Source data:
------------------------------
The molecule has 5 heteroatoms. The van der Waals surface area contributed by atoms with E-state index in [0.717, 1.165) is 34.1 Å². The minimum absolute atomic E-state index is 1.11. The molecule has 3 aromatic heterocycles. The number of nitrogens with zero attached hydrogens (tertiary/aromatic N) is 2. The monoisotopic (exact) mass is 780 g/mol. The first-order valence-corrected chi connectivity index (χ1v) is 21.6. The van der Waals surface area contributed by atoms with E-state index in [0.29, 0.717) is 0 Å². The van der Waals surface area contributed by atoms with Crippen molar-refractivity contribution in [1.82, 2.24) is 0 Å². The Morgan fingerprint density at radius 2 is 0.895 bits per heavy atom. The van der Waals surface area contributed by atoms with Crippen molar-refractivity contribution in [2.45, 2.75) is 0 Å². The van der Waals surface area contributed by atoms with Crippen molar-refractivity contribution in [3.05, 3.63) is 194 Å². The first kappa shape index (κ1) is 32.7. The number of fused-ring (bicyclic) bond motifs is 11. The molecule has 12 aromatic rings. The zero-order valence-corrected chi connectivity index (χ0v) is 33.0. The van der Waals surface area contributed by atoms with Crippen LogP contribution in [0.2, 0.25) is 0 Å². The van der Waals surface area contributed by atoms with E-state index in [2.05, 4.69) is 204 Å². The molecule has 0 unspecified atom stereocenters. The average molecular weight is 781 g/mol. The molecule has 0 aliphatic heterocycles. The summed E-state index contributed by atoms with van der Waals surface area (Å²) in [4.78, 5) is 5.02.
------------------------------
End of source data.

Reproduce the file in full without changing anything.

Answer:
The molecule has 5 heteroatoms. The van der Waals surface area contributed by atoms with E-state index in [0.717, 1.165) is 34.1 Å². The minimum absolute atomic E-state index is 1.11. The molecule has 3 aromatic heterocycles. The number of nitrogens with zero attached hydrogens (tertiary/aromatic N) is 2. The monoisotopic (exact) mass is 780 g/mol. The first-order valence-corrected chi connectivity index (χ1v) is 21.6. The van der Waals surface area contributed by atoms with E-state index in [0.29, 0.717) is 0 Å². The van der Waals surface area contributed by atoms with Crippen molar-refractivity contribution in [1.82, 2.24) is 0 Å². The Morgan fingerprint density at radius 2 is 0.895 bits per heavy atom. The van der Waals surface area contributed by atoms with Crippen molar-refractivity contribution in [2.45, 2.75) is 0 Å². The van der Waals surface area contributed by atoms with Crippen molar-refractivity contribution in [3.05, 3.63) is 194 Å². The first kappa shape index (κ1) is 32.7. The number of fused-ring (bicyclic) bond motifs is 11. The molecule has 12 aromatic rings. The zero-order valence-corrected chi connectivity index (χ0v) is 33.0. The van der Waals surface area contributed by atoms with Crippen LogP contribution in [0.2, 0.25) is 0 Å². The van der Waals surface area contributed by atoms with E-state index in [2.05, 4.69) is 204 Å². The molecule has 0 unspecified atom stereocenters. The average molecular weight is 781 g/mol. The molecule has 0 aliphatic heterocycles. The summed E-state index contributed by atoms with van der Waals surface area (Å²) in [4.78, 5) is 5.02.